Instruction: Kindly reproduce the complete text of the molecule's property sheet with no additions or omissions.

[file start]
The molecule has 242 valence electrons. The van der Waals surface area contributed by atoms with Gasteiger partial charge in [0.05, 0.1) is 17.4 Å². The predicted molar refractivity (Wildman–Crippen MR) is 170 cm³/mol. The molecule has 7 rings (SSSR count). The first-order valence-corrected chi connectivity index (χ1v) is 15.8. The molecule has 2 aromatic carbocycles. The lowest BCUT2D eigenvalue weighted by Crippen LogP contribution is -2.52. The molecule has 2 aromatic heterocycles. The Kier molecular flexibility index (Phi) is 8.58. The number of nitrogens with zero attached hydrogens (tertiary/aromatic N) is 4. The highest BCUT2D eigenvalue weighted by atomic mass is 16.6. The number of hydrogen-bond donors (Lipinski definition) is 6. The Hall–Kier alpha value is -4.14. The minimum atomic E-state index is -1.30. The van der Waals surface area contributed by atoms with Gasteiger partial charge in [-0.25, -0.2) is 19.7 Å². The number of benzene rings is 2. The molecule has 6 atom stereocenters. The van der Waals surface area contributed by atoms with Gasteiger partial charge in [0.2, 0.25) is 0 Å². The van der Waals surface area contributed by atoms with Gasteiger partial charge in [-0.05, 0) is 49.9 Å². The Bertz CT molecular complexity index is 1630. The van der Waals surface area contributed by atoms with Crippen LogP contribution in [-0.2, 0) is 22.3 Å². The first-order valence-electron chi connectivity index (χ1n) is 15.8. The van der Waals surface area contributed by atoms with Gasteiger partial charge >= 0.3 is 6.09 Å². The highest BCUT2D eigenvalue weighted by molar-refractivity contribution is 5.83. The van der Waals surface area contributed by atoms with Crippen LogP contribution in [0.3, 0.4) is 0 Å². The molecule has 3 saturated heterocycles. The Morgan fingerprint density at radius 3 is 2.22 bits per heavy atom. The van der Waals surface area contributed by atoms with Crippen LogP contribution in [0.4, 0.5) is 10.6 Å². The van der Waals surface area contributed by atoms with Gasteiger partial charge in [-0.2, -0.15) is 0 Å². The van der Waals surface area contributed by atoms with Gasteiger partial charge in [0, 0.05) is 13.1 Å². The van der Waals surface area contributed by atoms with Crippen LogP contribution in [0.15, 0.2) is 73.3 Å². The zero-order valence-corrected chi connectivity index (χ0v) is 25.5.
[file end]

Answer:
The molecule has 242 valence electrons. The van der Waals surface area contributed by atoms with Gasteiger partial charge in [0.05, 0.1) is 17.4 Å². The predicted molar refractivity (Wildman–Crippen MR) is 170 cm³/mol. The molecule has 7 rings (SSSR count). The first-order valence-corrected chi connectivity index (χ1v) is 15.8. The molecule has 2 aromatic carbocycles. The lowest BCUT2D eigenvalue weighted by Crippen LogP contribution is -2.52. The molecule has 2 aromatic heterocycles. The Kier molecular flexibility index (Phi) is 8.58. The number of nitrogens with zero attached hydrogens (tertiary/aromatic N) is 4. The highest BCUT2D eigenvalue weighted by atomic mass is 16.6. The number of hydrogen-bond donors (Lipinski definition) is 6. The Hall–Kier alpha value is -4.14. The minimum atomic E-state index is -1.30. The van der Waals surface area contributed by atoms with Gasteiger partial charge in [-0.25, -0.2) is 19.7 Å². The number of benzene rings is 2. The molecule has 6 atom stereocenters. The van der Waals surface area contributed by atoms with Gasteiger partial charge in [0.2, 0.25) is 0 Å². The van der Waals surface area contributed by atoms with Gasteiger partial charge in [-0.05, 0) is 49.9 Å². The Bertz CT molecular complexity index is 1630. The van der Waals surface area contributed by atoms with Crippen LogP contribution in [-0.2, 0) is 22.3 Å². The first-order valence-electron chi connectivity index (χ1n) is 15.8. The van der Waals surface area contributed by atoms with Gasteiger partial charge >= 0.3 is 6.09 Å². The highest BCUT2D eigenvalue weighted by molar-refractivity contribution is 5.83. The van der Waals surface area contributed by atoms with Crippen LogP contribution in [0.3, 0.4) is 0 Å². The molecule has 3 saturated heterocycles. The Morgan fingerprint density at radius 3 is 2.22 bits per heavy atom. The van der Waals surface area contributed by atoms with Crippen LogP contribution in [0.4, 0.5) is 10.6 Å². The van der Waals surface area contributed by atoms with Gasteiger partial charge in [-0.2, -0.15) is 0 Å². The van der Waals surface area contributed by atoms with Gasteiger partial charge in [0, 0.05) is 13.1 Å². The van der Waals surface area contributed by atoms with Crippen LogP contribution in [0.15, 0.2) is 73.3 Å². The zero-order valence-corrected chi connectivity index (χ0v) is 25.5.